Colorado, a back-up for Obama, has the president in a small lead for the most part, a CNN/ORC International Poll has Obama up by three, and Mourdock drops (though not according to him) in Indiana. Here's our guide to today's polls and why they matter.
Findings: A Colorado poll from Public Policy Polling for the League of Conservation Voters finds Obama up by four, but the Denver Post has Obama up by two points. In a Reuters tracking poll, he and Romney are tied in the state.
Pollster: Public Policy Polling, Denver Post/SurveyUSA, Reuters/Ipsos
Methodology: For PPP: Poll of 825 likely voters October 31 through November 1. For Denver Post: Poll of 695 voters likely October 28 through 31. For Reuters/Ipsos: Online tracking.
Why it matters: Colorado's important for Obama, according to Nate Silver. If he loses the key state of Ohio, but keeps others, "the tipping-point would then become Colorado." Here it looks tight, but Obama's not in the red.
Caveat: While a poll out from CNN yesterday had Obama up by two, the right-leaning Rasmussen saw Romney with a three-point lead. PPP is Democratic-leaning.
Findings: Obama's up by three in Ohio in a CNN/ORC International poll.
Pollster: CNN/ORC International
Methodology: Poll of 796 likely voters October 30 through November 1.
Why it matters: It's Ohio. Of course it matters. It's the state that's needed to win or life is going to become really hard. This poll reaffirms a consensus that Obama is up by a small margin.
Caveat: There are of course the "known unknowns," or the argument from people like The New York Times' David Brooks, MSNBC's Joe Scarborough, and The Daily Caller's Matt Lewis, that "the race feels closer than the polls say," which our Elspeth Reeve has mentioned. Right-leaning Rasmussen, for instance, has the race tied, and if you're looking at it from a Republican perspective, Romney's internal polling is telling a different story.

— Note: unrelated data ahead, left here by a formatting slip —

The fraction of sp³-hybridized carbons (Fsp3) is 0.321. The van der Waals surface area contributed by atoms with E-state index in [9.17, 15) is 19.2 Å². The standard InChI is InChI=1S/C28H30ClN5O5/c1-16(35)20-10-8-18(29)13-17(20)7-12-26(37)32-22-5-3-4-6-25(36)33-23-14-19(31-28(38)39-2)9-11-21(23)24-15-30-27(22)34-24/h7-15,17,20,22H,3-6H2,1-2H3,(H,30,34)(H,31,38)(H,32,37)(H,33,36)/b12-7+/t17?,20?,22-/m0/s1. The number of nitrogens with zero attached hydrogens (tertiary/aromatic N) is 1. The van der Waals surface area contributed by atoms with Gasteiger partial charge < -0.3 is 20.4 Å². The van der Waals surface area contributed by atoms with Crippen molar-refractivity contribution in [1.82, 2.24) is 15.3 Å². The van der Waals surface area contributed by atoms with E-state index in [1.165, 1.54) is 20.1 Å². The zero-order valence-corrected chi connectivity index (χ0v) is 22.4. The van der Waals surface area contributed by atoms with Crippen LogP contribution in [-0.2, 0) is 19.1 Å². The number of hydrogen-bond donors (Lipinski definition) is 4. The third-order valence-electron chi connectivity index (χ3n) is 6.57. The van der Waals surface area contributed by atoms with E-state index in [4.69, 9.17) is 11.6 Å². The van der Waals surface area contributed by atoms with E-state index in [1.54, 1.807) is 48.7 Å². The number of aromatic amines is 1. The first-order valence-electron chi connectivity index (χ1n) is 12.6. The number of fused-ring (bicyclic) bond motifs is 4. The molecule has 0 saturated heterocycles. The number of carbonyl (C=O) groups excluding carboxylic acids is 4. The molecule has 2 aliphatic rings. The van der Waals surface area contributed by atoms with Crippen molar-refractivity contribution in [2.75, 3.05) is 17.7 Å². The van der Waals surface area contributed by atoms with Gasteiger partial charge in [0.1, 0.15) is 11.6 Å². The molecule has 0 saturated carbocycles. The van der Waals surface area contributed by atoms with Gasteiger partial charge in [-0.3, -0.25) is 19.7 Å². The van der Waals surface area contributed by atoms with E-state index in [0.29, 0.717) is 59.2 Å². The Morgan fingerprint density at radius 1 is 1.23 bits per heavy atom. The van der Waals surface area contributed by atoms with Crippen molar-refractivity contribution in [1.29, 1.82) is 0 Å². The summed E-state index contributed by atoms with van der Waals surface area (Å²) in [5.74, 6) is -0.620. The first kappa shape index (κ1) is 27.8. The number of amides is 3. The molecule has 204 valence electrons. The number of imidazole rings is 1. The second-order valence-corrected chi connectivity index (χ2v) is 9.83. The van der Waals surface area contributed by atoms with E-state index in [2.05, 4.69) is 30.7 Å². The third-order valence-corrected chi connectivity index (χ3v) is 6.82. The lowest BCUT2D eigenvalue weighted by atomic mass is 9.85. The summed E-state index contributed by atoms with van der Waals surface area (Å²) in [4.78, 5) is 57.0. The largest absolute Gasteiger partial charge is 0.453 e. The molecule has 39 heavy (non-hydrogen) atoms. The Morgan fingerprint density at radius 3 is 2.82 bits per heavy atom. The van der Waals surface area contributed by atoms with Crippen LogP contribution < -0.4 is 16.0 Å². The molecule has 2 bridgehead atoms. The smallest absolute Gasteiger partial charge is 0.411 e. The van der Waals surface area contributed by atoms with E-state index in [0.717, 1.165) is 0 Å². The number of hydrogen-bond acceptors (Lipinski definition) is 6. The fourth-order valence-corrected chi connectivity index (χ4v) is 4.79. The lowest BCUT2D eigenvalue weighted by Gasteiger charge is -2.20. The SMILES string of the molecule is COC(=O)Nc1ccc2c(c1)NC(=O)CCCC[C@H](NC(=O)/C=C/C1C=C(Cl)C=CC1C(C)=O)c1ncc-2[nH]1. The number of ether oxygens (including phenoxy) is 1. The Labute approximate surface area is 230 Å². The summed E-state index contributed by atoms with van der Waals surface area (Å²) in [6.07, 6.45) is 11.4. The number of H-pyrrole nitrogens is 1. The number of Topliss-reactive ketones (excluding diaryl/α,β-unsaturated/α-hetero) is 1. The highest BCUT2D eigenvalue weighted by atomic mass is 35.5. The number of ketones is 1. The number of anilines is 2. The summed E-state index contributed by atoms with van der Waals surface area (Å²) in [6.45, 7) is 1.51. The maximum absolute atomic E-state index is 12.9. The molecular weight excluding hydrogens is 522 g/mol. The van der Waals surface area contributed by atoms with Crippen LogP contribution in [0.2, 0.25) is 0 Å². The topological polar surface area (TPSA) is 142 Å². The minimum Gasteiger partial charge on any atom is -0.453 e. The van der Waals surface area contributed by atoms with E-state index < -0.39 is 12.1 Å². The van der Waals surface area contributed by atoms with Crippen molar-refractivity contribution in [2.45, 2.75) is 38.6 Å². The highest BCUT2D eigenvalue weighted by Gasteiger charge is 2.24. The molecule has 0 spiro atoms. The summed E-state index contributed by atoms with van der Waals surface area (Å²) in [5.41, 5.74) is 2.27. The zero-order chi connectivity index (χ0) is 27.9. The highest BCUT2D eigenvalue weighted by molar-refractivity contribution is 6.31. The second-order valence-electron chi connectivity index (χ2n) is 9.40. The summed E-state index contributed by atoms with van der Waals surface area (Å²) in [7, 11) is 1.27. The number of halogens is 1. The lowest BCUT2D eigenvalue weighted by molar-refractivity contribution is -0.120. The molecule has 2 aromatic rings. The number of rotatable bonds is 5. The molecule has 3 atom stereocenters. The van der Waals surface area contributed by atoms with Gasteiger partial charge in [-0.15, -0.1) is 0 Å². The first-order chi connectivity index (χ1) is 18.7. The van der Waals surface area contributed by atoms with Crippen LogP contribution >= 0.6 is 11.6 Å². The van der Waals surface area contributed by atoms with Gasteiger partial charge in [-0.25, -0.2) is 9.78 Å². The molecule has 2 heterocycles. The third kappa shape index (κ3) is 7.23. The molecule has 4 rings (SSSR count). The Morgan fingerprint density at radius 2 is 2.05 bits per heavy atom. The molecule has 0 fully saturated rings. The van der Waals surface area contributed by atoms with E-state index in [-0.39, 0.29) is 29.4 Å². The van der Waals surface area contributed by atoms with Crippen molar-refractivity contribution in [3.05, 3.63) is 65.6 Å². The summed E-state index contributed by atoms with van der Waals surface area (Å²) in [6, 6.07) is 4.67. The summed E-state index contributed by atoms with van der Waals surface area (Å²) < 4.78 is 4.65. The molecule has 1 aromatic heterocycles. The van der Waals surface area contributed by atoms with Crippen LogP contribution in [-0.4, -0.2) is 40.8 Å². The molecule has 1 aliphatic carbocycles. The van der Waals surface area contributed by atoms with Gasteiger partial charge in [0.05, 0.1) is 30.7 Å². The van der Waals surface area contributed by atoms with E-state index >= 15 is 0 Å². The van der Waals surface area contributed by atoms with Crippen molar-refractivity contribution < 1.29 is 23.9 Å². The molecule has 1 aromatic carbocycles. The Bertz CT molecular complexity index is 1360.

Findings: A bipartisan poll from Indiana has Democrat Joe Donnelly leading Republican Richard Mourdock by 11 points. Rasmussen puts Donnelly up by only three.
Pollster: Howey/DePauw Poll, Rasmussen
Methodology: For Howey: Poll of 800 likely voters October 28 through 30. For Rasmussen: Automated poll of 600 likely voters November 1.
Why it matters: When we previously looked at this race following the Mourdock incident, polling was from partisan pollsters. Here we have a bipartisan look from Howey/DePauw, and it appears that Mourdock has taken a big slip since he commented that pregnancy from rape was "a gift from God." Even in the right-leaning Rasmussen, Mourdock is down.
Caveat: Mourdock released internal polling that shows him leading by two percentage points.
This article is from the archive of our partner The Wire.
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